For the Distribution requirement, students must pass a minimum of 12 credits in each of the three Arts & Sciences divisions (Arts & Humanities, Social Sciences, and Natural Sciences). At least four different course prefixes must be represented in a student’s Distribution requirement coursework. No more than two lower-division (1000- and 2000-level) courses with the same course prefix may count toward the Distribution requirement.
As part of, or in addition to, the 12 credits in the Natural Sciences division, students must meet the Natural Sciences lab requirement. (1- and 2-credit NS lab courses are excepted from the restriction to two lower-division courses with the same course prefix counting toward the Distribution requirement.)
4. Arts and Humanities (12 credits)
Courses in the Arts and the Humanities explore the variety of human creative and intellectual experiences, as well as the history and foundations of culture, through the examination of human languages, literatures, and other artistic, material, social, cultural, and political products, the forms they have taken in different places and eras, and the way these have changed over time. As a result, these courses cultivate perspectives and intellectual skills necessary to comprehend and respond adeptly to the world in which we live, offering frameworks for thinking critically about the universe and the smaller societies we inhabit. In particular, these courses help students develop the ability to appreciate and evaluate human efforts to explain, translate, and transform their diverse experiences of the world, as these efforts take shape in language, literature, philosophical systems, historical contexts, religious experience, material culture, images, sounds, and performances.
To fulfill the Arts & Humanities Gen Ed Distribution Requirement, students must pass a minimum of 12 credits in courses approved as Distribution-Arts & Humanities courses. (Students may apply more than two lower-division courses with the DNCE prefix to this part of the requirement at long as the credit total in such courses is 6 or less.)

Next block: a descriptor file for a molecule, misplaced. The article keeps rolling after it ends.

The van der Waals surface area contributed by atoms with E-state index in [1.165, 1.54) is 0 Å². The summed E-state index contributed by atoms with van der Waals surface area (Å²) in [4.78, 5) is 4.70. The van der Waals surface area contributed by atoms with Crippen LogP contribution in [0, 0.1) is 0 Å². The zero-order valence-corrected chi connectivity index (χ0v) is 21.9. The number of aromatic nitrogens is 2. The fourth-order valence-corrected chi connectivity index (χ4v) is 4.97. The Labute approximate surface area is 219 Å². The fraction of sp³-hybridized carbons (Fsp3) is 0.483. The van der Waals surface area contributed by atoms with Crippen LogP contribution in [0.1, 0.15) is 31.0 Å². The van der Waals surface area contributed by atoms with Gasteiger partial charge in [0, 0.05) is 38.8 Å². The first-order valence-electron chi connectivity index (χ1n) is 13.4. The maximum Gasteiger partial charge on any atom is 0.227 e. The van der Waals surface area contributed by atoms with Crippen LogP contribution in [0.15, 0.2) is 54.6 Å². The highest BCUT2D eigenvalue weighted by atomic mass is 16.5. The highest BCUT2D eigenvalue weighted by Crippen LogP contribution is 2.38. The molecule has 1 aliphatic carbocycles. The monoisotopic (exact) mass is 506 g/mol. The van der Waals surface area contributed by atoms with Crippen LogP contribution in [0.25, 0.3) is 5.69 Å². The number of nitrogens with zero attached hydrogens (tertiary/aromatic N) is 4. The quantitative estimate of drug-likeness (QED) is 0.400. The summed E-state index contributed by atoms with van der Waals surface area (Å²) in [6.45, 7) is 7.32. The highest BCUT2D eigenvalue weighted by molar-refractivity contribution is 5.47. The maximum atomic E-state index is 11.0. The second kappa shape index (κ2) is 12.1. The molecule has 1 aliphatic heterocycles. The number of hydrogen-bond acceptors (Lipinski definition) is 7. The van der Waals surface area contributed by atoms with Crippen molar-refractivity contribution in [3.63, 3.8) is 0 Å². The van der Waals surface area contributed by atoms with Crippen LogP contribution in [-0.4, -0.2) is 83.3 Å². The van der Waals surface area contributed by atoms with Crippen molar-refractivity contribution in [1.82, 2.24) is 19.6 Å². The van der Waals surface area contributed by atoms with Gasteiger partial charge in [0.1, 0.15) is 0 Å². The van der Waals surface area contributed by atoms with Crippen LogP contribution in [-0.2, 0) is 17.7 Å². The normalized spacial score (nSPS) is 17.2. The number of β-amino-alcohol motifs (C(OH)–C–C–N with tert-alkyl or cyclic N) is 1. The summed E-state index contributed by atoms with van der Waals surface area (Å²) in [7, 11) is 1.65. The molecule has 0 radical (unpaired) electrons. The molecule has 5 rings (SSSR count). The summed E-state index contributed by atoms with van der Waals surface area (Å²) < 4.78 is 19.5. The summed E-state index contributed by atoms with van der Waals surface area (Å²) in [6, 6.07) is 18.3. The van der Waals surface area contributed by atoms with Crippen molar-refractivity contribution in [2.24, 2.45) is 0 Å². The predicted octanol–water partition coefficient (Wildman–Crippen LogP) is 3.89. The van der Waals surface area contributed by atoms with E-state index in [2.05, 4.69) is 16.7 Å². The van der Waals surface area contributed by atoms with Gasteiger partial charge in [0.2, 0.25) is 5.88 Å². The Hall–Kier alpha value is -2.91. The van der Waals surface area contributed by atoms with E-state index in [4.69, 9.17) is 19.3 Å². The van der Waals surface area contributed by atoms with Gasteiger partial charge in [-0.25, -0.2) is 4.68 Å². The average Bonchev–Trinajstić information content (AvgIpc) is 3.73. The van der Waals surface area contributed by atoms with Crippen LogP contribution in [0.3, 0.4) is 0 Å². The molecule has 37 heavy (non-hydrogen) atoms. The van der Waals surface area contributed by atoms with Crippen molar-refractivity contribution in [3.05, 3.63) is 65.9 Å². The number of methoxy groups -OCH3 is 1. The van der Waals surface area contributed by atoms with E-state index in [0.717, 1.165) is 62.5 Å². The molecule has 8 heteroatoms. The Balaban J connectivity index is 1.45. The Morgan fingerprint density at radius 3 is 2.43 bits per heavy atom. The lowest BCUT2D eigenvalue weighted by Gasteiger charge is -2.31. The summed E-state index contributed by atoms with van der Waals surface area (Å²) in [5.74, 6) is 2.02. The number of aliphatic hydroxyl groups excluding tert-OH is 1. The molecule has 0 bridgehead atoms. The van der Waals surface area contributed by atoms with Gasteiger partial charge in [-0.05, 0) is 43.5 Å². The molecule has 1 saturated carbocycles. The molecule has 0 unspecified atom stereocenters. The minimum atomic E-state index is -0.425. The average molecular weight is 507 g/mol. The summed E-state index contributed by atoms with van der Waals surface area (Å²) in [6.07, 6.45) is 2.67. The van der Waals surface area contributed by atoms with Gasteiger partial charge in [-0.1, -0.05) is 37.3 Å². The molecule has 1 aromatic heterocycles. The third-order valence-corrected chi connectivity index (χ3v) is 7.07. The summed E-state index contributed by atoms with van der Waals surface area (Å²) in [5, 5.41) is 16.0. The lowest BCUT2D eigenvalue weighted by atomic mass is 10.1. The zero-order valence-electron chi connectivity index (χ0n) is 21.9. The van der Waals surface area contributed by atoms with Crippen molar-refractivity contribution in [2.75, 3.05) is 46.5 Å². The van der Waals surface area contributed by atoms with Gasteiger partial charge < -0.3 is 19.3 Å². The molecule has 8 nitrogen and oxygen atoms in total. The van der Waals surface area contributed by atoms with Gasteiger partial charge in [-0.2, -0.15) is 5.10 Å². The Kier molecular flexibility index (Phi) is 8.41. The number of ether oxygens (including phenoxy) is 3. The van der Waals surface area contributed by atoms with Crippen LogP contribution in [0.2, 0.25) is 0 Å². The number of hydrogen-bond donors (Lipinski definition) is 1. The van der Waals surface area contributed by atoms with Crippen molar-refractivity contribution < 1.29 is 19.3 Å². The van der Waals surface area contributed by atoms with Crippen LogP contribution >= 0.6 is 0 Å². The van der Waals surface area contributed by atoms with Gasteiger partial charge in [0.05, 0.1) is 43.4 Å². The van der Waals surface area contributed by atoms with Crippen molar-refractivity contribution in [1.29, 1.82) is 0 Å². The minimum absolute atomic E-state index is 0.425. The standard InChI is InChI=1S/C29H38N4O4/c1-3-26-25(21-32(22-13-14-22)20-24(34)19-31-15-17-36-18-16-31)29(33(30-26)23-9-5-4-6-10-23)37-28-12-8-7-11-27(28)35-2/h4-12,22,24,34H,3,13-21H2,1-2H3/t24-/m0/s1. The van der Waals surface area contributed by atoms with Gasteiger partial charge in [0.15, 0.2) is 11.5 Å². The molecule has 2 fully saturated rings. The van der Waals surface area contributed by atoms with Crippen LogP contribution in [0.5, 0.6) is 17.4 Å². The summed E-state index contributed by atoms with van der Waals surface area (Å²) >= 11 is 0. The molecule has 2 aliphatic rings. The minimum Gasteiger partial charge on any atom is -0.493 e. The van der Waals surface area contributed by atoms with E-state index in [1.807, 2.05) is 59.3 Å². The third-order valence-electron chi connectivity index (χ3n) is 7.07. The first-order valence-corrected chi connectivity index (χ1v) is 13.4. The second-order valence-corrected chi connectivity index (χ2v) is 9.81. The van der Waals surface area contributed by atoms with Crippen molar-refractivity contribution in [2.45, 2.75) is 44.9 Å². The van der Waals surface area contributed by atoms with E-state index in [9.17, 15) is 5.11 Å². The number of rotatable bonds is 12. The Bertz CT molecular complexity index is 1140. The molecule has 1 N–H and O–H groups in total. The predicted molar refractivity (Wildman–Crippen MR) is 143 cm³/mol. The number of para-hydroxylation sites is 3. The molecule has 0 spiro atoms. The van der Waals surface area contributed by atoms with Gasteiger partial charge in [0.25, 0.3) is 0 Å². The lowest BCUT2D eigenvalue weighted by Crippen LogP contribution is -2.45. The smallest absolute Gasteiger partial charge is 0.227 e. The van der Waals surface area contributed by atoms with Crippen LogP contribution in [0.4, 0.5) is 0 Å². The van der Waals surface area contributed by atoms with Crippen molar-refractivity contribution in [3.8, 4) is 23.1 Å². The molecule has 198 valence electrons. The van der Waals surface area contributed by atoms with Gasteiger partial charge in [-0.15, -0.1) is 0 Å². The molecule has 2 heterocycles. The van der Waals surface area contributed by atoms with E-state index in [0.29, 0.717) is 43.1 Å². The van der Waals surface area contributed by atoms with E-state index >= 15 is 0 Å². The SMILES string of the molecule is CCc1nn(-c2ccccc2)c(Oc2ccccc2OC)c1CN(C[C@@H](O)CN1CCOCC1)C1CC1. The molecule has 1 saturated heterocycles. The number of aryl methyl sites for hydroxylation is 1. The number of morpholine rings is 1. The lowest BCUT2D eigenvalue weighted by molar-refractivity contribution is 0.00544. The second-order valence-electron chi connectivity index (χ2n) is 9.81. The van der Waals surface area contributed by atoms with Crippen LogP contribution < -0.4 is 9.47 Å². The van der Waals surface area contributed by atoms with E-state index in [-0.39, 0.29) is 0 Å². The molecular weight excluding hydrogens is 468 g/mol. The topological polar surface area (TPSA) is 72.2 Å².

5. Natural Sciences (12 credits including a lab)
Natural Science courses examine the physical and biological world, exploring the nature of matter, life, and the universe. They are designed to demonstrate that science is not a static list of facts, but a dynamic process that leads to knowledge. By combining observation, experimentation, and theory, students learn to formulate interpretations and conclusions through unbiased, critical application of scientific principles. Through a combination of lecture courses and laboratory or field experiences, students gain hands-on experience with scientific research. They develop expertise in measurement techniques and data interpretation, and learn the relevance of this expertise to the formation and testing of scientific hypotheses. As a result, Natural Science courses cultivate perspectives and intellectual skills necessary to enhance knowledge of one or more scientific disciplines, and to probe scientific issues in the context of important past discoveries and new developments.
Laboratory or Field Experience: The Laboratory or Field Experience requirement is satisfied with a stand-alone lab of at least one credit, or another course with a substantial lab component, as approved by the Natural Sciences division. The lab requirement is broadly defined to include different types of hands-on learning, including—but not limited to—bench work, field work, instrumentation, and data analysis.
To fulfill the Natural Sciences Gen Ed Distribution requirement, students must pass a minimum of 12 credits in courses approved as Distribution-Natural Sciences courses, including a laboratory or field experience.
6. Social Sciences (12 credits)
Social Science courses examine the individual, social, ideological, cultural, political, and economic dimensions of human activities and behaviors. They address a broad range of topics through diverse theoretical and empirical approaches. As a result, these courses cultivate perspectives and intellectual skills necessary to apply qualitative and quantitative methods of inquiry to issues of societal significance. Students in social science courses are taught to analyze and interpret data from many different sources, such as fieldwork, interviews, surveys, peer-reviewed literature, published and unpublished repositories, and electronic media. These courses also discuss applications of the social sciences, which range from developing fundamental theories of the social world to solving problems and informing advocacy and activism.
To fulfill the Social Sciences Gen Ed Distribution requirement, students must pass a minimum of 12 credits in courses approved as Distribution-Social Sciences courses.